The terms “sociopath” and “psychopath” are both out of date and out of touch. They carry negative connotations with them throughout society from a history of stigmatization. Most people don’t even know what these terms used to mean, let alone what the updated diagnosis of “antisocial personality disorder” is.
There is no one accepted definition of psychopathy. It is generally characterized by someone who is uncaring, reckless or violent, and manipulative. However, there are many different systems that would measure or account for “psychopathic” tendencies. None of these methods were able to scientifically identify a clear cut off point to identify someone as a “psychopath” or not.
“Psychopathy” is a highly subjective term that means different things to different people. It encompasses traits that stem from a variety of underlying mental illnesses. The term does no good in helping someone better understand their behaviors and actions because there is no clear definition. In turn, it only furthers the stigmatization of mental illnesses, trauma, and neurodivergence.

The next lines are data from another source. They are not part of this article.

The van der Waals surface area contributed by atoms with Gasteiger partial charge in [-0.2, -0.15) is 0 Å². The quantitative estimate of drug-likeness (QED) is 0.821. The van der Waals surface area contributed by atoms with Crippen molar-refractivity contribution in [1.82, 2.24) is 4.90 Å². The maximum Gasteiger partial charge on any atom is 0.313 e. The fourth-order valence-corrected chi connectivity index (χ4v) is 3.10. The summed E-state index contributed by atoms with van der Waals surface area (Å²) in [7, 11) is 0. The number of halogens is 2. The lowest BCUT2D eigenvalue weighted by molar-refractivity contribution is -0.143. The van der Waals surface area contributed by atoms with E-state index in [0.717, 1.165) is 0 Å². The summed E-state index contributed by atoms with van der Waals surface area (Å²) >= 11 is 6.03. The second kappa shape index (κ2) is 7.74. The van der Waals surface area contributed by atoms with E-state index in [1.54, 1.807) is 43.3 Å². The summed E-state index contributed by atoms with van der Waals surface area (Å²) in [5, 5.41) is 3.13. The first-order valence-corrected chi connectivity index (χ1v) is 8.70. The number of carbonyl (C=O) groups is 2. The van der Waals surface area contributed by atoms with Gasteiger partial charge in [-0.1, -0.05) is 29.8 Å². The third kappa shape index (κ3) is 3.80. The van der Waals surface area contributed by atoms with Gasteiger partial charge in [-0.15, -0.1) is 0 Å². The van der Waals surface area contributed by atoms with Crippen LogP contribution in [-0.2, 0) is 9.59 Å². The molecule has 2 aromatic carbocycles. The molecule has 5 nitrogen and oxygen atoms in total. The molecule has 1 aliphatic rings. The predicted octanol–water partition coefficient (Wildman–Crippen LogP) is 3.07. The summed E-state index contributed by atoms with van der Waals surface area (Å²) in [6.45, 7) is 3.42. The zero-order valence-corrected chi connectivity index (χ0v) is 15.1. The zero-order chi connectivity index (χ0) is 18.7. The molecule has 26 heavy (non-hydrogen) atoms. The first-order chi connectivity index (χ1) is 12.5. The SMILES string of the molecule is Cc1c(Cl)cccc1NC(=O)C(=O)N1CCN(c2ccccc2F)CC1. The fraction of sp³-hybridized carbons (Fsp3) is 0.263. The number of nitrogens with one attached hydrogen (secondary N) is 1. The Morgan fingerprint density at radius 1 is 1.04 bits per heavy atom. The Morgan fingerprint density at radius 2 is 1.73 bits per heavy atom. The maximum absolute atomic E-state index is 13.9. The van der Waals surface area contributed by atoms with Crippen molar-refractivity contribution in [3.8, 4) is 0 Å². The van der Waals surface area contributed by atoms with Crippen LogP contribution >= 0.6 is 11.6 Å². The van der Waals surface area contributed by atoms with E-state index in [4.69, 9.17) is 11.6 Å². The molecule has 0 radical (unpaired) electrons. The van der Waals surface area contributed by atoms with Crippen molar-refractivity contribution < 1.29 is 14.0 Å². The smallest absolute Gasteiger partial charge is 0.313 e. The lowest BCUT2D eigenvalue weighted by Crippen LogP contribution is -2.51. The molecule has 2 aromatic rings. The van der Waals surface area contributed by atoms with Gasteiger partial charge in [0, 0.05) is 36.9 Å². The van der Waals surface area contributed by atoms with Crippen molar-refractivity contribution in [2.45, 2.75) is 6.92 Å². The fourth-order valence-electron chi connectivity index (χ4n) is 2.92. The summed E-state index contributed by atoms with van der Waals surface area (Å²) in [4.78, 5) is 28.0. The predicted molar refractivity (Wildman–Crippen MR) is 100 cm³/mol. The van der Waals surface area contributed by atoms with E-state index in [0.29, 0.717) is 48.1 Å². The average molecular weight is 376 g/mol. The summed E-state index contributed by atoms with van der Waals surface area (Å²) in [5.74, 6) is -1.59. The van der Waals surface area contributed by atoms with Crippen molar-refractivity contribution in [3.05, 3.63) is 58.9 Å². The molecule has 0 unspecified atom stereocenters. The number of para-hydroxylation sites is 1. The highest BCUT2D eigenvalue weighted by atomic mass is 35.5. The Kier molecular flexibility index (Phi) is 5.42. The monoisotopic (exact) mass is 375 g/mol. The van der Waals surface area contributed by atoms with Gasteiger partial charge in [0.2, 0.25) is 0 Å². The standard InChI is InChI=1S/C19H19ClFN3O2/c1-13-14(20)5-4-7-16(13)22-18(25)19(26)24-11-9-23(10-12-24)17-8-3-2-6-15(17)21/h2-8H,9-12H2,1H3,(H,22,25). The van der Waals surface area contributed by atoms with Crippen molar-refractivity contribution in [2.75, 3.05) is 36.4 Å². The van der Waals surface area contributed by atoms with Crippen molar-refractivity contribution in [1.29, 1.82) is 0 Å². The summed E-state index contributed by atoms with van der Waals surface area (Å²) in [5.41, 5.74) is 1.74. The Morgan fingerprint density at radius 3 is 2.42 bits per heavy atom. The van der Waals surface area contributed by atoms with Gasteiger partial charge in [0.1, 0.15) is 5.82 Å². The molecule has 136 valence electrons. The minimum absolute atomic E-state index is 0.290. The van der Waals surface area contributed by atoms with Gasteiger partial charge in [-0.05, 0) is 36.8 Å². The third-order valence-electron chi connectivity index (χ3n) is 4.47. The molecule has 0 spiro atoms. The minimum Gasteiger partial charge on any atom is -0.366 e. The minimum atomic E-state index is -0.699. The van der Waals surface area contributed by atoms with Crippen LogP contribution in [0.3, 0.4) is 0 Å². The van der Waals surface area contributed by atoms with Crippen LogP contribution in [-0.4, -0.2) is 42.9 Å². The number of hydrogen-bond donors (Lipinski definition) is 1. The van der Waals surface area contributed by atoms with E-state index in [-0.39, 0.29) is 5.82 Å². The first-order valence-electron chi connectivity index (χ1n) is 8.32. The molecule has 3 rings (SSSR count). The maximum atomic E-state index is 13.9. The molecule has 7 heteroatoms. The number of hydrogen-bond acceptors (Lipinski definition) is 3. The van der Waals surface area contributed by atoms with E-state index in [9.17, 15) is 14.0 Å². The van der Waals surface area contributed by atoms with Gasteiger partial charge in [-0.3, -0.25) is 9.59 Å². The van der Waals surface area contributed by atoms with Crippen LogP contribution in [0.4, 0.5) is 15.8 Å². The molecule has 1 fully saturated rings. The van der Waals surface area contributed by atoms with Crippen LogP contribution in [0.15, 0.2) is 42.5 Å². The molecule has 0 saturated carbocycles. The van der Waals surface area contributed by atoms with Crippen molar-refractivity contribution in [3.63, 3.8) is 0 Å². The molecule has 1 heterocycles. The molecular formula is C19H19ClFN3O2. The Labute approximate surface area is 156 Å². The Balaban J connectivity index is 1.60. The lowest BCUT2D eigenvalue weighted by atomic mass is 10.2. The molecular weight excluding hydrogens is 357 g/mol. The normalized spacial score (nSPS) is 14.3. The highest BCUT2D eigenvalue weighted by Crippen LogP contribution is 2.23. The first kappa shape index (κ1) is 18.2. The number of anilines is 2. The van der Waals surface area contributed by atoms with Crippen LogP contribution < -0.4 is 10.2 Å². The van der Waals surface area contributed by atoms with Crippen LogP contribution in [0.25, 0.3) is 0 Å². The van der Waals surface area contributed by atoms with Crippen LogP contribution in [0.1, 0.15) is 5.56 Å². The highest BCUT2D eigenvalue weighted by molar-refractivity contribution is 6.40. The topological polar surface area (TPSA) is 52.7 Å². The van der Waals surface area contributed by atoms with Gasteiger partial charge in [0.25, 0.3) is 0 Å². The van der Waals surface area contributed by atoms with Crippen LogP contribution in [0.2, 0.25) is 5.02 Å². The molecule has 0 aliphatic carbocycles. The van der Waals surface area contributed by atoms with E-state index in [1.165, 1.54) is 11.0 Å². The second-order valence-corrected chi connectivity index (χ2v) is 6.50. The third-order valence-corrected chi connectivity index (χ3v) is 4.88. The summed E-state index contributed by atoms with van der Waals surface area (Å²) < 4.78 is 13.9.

The term “sociopathy” was coined in 1909 by German psychiatrist Kirk Birnbaum. It was an alternative to “psychopathy”, but with a heavier focus on the violation of social norms, as “psychopathy” is often confused with psychosis. This term is, once again, extremely subjective, as social norms change from culture to culture.
Villain and antagonists in media are often portrayed as (or even stated to be) psychopaths. This constant characterization of people who have suffered abuse in life or have struggled with mental illness as evil or inherently bad causes fear and judgement in the uninformed. In reality, those with mental illnesses are more likely to be abused than abuse others.
Antisocial Personality Disorder
Antisocial Personality Disorder (ASPD or APD) is a personality disorder with a set of criteria that must be met in order to obtain diagnosis. The cause of ASPD is a combination of genetic and environmental influences. Some examples of influences are neurology, hormones, family and peer relationships, abuse, and cultural values.
With positive attitudes around treatment, ASPD can be managed and individuals with ASPD can live successful lives and have meaningful relationships with others.